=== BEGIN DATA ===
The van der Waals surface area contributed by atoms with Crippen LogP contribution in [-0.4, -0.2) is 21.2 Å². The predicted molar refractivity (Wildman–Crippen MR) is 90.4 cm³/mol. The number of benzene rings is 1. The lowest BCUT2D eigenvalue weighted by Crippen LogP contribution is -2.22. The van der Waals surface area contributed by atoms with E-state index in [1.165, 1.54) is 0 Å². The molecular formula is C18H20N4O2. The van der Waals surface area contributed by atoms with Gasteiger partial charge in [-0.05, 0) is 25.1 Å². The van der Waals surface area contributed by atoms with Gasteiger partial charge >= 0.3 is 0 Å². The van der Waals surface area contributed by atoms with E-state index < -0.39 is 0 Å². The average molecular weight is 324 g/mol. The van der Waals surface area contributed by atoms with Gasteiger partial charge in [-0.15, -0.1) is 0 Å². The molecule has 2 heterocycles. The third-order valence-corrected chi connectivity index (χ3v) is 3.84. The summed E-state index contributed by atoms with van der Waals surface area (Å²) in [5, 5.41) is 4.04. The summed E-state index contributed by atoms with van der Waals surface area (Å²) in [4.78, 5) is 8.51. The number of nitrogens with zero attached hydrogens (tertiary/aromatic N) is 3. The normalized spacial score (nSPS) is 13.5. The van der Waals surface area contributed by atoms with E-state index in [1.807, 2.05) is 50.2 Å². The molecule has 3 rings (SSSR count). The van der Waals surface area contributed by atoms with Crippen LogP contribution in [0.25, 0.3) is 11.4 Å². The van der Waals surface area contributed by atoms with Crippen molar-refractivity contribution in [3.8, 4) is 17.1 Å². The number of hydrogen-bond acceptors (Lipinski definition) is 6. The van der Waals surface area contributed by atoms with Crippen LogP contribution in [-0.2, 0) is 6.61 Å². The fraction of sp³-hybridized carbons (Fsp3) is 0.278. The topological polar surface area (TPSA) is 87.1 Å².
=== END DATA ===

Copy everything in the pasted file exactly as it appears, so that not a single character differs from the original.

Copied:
The van der Waals surface area contributed by atoms with Crippen LogP contribution in [-0.4, -0.2) is 21.2 Å². The predicted molar refractivity (Wildman–Crippen MR) is 90.4 cm³/mol. The number of benzene rings is 1. The lowest BCUT2D eigenvalue weighted by Crippen LogP contribution is -2.22. The van der Waals surface area contributed by atoms with E-state index in [1.165, 1.54) is 0 Å². The molecular formula is C18H20N4O2. The van der Waals surface area contributed by atoms with Gasteiger partial charge in [-0.05, 0) is 25.1 Å². The van der Waals surface area contributed by atoms with Gasteiger partial charge >= 0.3 is 0 Å². The van der Waals surface area contributed by atoms with E-state index < -0.39 is 0 Å². The average molecular weight is 324 g/mol. The van der Waals surface area contributed by atoms with Gasteiger partial charge in [-0.15, -0.1) is 0 Å². The molecule has 2 heterocycles. The third-order valence-corrected chi connectivity index (χ3v) is 3.84. The summed E-state index contributed by atoms with van der Waals surface area (Å²) in [5, 5.41) is 4.04. The summed E-state index contributed by atoms with van der Waals surface area (Å²) in [4.78, 5) is 8.51. The number of nitrogens with zero attached hydrogens (tertiary/aromatic N) is 3. The normalized spacial score (nSPS) is 13.5. The van der Waals surface area contributed by atoms with E-state index in [1.807, 2.05) is 50.2 Å². The molecule has 3 rings (SSSR count). The van der Waals surface area contributed by atoms with Crippen LogP contribution in [0.25, 0.3) is 11.4 Å². The van der Waals surface area contributed by atoms with Crippen molar-refractivity contribution in [3.8, 4) is 17.1 Å². The number of hydrogen-bond acceptors (Lipinski definition) is 6. The van der Waals surface area contributed by atoms with Crippen LogP contribution in [-0.2, 0) is 6.61 Å². The fraction of sp³-hybridized carbons (Fsp3) is 0.278. The topological polar surface area (TPSA) is 87.1 Å².